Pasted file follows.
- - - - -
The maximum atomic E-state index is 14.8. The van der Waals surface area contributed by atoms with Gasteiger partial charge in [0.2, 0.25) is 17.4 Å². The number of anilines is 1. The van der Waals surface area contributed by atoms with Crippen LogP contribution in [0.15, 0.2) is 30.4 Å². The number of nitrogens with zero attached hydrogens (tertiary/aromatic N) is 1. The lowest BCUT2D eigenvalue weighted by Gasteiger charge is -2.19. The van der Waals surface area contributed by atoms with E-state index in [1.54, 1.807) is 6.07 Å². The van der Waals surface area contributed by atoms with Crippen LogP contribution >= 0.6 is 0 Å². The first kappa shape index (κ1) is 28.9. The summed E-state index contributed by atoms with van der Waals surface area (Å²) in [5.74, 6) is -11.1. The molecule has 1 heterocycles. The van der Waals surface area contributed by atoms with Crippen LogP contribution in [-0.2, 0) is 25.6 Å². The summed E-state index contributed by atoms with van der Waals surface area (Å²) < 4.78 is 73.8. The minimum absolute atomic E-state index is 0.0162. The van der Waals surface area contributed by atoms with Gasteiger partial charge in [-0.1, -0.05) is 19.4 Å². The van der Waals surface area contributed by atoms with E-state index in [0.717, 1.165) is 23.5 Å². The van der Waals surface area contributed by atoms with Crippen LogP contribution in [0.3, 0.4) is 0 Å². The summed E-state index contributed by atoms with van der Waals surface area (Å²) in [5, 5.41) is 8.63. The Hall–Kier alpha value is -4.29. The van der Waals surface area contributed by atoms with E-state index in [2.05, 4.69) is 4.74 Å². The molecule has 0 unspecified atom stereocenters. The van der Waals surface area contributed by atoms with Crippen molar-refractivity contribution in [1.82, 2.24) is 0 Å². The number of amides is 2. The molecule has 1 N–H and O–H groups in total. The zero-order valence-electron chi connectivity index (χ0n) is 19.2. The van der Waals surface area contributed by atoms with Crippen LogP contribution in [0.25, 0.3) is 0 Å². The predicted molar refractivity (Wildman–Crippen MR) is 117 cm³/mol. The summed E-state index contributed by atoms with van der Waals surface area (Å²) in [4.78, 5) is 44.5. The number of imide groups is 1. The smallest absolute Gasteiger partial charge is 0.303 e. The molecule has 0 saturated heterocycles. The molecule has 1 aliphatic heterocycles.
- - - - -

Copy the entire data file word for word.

The maximum atomic E-state index is 14.8. The van der Waals surface area contributed by atoms with Gasteiger partial charge in [0.2, 0.25) is 17.4 Å². The number of anilines is 1. The van der Waals surface area contributed by atoms with Crippen LogP contribution in [0.15, 0.2) is 30.4 Å². The number of nitrogens with zero attached hydrogens (tertiary/aromatic N) is 1. The lowest BCUT2D eigenvalue weighted by Gasteiger charge is -2.19. The van der Waals surface area contributed by atoms with E-state index in [1.54, 1.807) is 6.07 Å². The van der Waals surface area contributed by atoms with Crippen LogP contribution >= 0.6 is 0 Å². The first kappa shape index (κ1) is 28.9. The summed E-state index contributed by atoms with van der Waals surface area (Å²) in [5.74, 6) is -11.1. The molecule has 1 heterocycles. The van der Waals surface area contributed by atoms with Crippen LogP contribution in [-0.2, 0) is 25.6 Å². The summed E-state index contributed by atoms with van der Waals surface area (Å²) < 4.78 is 73.8. The minimum absolute atomic E-state index is 0.0162. The van der Waals surface area contributed by atoms with Gasteiger partial charge in [-0.1, -0.05) is 19.4 Å². The van der Waals surface area contributed by atoms with E-state index in [0.717, 1.165) is 23.5 Å². The van der Waals surface area contributed by atoms with Crippen LogP contribution in [0.3, 0.4) is 0 Å². The summed E-state index contributed by atoms with van der Waals surface area (Å²) in [5, 5.41) is 8.63. The Hall–Kier alpha value is -4.29. The van der Waals surface area contributed by atoms with E-state index in [2.05, 4.69) is 4.74 Å². The molecule has 0 unspecified atom stereocenters. The van der Waals surface area contributed by atoms with Crippen molar-refractivity contribution in [1.82, 2.24) is 0 Å². The number of amides is 2. The molecule has 1 N–H and O–H groups in total. The zero-order valence-electron chi connectivity index (χ0n) is 19.2. The van der Waals surface area contributed by atoms with Crippen LogP contribution in [0.25, 0.3) is 0 Å². The predicted molar refractivity (Wildman–Crippen MR) is 117 cm³/mol. The summed E-state index contributed by atoms with van der Waals surface area (Å²) in [4.78, 5) is 44.5. The number of imide groups is 1. The smallest absolute Gasteiger partial charge is 0.303 e. The molecule has 0 saturated heterocycles. The molecule has 1 aliphatic heterocycles.